Mount Goddard (13568 feet) is a large mountain located in the northern part of Kings Canyon National Park. It is found deep in the Sierra backcountry with no short approaches. I planned to climb it along with a few other peaks located nearby as part of a 3 day backpacking trip. I left San Diego Thursday evening after work and drove to the Sawmill Pass Trailhead where I spent the night. I chose to sleep here since it has easy access from the highway (<10 minutes) and would be dark and quiet. I woke up early the next morning and drove an hour to the North Lake Campground southwest of Bishop. The campground is located at the end of Highway 168 with a short section of well graded dirt at the end. I parked in the overnight parking lot which is just outside the gates of the campground. It was 20 degrees when I arrived, so I knew I was in for a very cold weekend. I began hiking at 7:20am from 9289 feet above sea level. I hiked through the campground, which was closed for the season, and reached the trailhead at 0.6 mile.
The plan for day 1 was to hike up and over the Sierra Crest at Lamarck Col, descend Darwin Canyon, pick up the JMT near Evolution Lake, and hike south to Wanda Lake and set up camp. It was an early enough start that I also hoped to pick up a peak along the way. I followed the trail as it meandered southwest away from the campground.
The trail gained some elevation as it made switchbacks through the woods. At 2.4 miles I reached Lower Lamarck Lake.
At 3 miles I turned left towards Lamarck Col. A right turn would have taken me to Upper Lamarck Lake.
I caught a glimpse of Upper Lamarck Lake from above.
The trail continued its steep ascent to the southwest as I neared the tree line.
I passed a hiker on his way down as I neared Lamarck Col. He was from Montana and had spent a night at one of the lakes in Darwin Canyon. He would be the only person I saw until I was close to the trailhead on my way out.
I reached a small dry tarn just beneath col. I ascended a steep section of loose rock to the right of the ice.
I reached Lamarck Col at 5.8 miles at just under 13000 feet. I then descended the other side of the col into Darwin Canyon.
I descended about 1300 feet and then passed a series of 4 lakes as I hiked west through the canyon.
Each lake was prettier than the last.
I was able to follow a vague trail that faded in and out along the north shore of the lakes. I then descended southwest from Darwin Canyon and passed another small lake.
I descended from the lake steeply to the south and reached the JMT/PCT at 9.5 miles. I hiked southeast on the trail for a short way and then reached Evolution Lake.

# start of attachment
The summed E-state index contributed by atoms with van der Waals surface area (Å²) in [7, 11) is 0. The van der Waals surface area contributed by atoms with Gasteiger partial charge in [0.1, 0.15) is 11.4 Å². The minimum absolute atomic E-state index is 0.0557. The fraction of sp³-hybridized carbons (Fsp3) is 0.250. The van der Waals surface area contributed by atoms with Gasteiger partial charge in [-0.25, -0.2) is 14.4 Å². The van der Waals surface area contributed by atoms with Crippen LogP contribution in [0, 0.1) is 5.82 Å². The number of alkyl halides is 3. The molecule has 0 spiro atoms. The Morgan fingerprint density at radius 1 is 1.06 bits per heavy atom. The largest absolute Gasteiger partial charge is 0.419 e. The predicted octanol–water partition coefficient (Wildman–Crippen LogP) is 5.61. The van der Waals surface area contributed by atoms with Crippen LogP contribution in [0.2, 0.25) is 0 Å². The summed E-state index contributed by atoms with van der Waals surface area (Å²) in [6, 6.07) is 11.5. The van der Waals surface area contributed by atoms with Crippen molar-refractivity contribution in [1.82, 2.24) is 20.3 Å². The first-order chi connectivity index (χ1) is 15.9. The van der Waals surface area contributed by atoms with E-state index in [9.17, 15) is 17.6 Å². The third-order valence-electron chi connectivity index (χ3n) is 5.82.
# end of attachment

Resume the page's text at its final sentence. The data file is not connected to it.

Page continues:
The trail went around the north side of the lake and then proceeded south along the eastern shore. It then crossed a creek at the head of the lake.
I continued south through Evolution Basin and reached Sapphire Lake with Mount Huxley (13086 feet) towering over it.
I made it past Sapphire Lake and decided I had enough daylight to climb Mount Huxley. At 13.2 miles I dropped my overnight gear and began hiking towards the west face of Huxley. It would be about an 1800 foot climb from this point.
I proceeded up some rocky benches and then began climbing up a steep chute on the left side of the west face.
The climbing was straightforward class 2. It was a bit loose at times but was actually fairly solid. I eventually reached the summit ridge and turned south towards the top.
I reached the summit at 4:26pm at 14.4 miles!
I signed the register which had been placed in 2017. It was most recently signed on September 27 by my friend Lindsey. I had excellent views despite a thin cloud layer that had developed in the afternoon. Mount Goddard, my primary goal for the next day, was covered in a dusting of snow to the southwest.
To the north was Mount Mendel and Mount Darwin:
I descended a different chute than the one I came up. This one was south of the ascent chute and was steeper.
I reached my overnight gear at 15.6 miles. I caught a nice view of the fading sunlight catching the top of Mount Huxley.
I hiked south for another mile before reaching Wanda Lake at 6:28pm just as it was getting dark. I set up camp and got to bed early. Stats for day 1 were approximately 16.7 miles, 6600 feet elevation gain, and 11 hours 8 minutes total time. My GPS randomly shut off during the hike, so the totals below are missing about 0.7 miles and 600 feet of elevation gain.
For day 2 my plan was to climb Mount Goddard (13568 feet) via Starrs Route and Scylla (12956 feet) via the northwest slope. I woke up covered in frost and had a difficult time getting out of my warm sleeping bag. I began hiking at 6:05am from 11441 feet above sea level. I hiked southwest from Wanda Lake in the dark for about 30-40 minutes. I did a slightly downhill traverse across a talus slope as I neared Mount Goddard.
I hiked around the foot of a ridge coming north off of Peak 13040. I then entered a broad chute just west of the ridge.
I climbed up a few hundred feet and then traversed east onto the ridge.